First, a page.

Anya’s gaze dropped to the floor. “There seems to be only one penalty for everything under Darklaw.”

Avestine slapped her, and quickly regretted the strength it added to Anya’s defiance. “Pride is something a slave can’t afford.”

“I’m not a slave.”

Avestine’s jaw flexed as she considered whether to beat Anya or simply hand her over for impaling. “Pride makes life short and death painful.”

After a pause, she nodded at Rook, who took Anya by the arm. Anya fought the grip, but no words left the locked lips. When Avestine felt the intrusion of Rook in her thoughts, she turned to upbraid him but lost all her anger when she saw Lucina, pale and shivering.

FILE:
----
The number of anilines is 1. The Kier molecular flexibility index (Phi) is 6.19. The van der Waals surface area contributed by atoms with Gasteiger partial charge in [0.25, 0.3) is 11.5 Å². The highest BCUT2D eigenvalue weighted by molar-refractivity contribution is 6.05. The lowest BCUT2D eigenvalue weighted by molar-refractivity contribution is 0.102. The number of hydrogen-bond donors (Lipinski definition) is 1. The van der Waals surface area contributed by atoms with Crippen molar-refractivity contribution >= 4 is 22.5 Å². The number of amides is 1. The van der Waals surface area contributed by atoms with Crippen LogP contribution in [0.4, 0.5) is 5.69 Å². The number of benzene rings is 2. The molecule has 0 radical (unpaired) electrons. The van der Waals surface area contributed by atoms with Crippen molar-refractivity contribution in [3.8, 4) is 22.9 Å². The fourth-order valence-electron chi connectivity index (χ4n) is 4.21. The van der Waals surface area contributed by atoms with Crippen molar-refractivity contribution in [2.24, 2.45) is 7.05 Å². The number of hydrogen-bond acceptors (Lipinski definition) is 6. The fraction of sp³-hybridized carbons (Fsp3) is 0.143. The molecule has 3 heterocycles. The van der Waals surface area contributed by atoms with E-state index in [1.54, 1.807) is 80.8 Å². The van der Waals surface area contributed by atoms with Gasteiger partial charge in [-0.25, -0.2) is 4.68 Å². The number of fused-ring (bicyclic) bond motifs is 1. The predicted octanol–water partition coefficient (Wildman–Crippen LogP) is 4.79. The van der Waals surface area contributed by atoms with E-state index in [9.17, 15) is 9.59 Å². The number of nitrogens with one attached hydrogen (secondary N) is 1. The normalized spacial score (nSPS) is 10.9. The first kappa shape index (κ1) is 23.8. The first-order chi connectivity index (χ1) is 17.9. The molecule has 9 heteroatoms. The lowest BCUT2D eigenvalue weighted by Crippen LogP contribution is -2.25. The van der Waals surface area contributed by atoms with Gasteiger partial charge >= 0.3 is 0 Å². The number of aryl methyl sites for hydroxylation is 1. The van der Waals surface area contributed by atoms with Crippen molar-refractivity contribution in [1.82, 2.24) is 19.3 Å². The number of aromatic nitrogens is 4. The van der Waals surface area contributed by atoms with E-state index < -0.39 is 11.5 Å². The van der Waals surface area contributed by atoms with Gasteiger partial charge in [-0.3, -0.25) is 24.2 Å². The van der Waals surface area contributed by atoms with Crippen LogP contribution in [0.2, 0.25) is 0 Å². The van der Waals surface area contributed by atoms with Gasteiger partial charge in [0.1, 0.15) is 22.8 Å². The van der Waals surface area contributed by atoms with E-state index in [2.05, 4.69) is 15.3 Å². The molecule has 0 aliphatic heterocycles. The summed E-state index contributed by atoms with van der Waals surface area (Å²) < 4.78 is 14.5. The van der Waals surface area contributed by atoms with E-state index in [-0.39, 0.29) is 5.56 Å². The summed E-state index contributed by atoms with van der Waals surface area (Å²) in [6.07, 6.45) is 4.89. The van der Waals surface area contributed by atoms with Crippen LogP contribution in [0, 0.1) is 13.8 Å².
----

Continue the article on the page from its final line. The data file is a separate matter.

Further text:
With distraction, Avestine ordered a guard to take Anya back to the harem.

As soon as Avestine reached her, Lucina collapsed. She was sweating, but her skin felt cold. Her eyes were red and her breathing shallow. She died that evening before sunset.

The following day Rook arrived at Avestine’s quarters. He noted the half-empty bottle of whiskey and untouched plate of food. He stood for a moment beside her table.

When she looked up at him, he nodded. “Your Grace, the healers were at a loss until a seer divined it was hive fever. But that fever’s been gone for generations.”

Avestine studied his face, which was beautiful with strength and proportion. His deep-set eyes seemed to see everything. She decided she had drunk too much whiskey, so she drank more.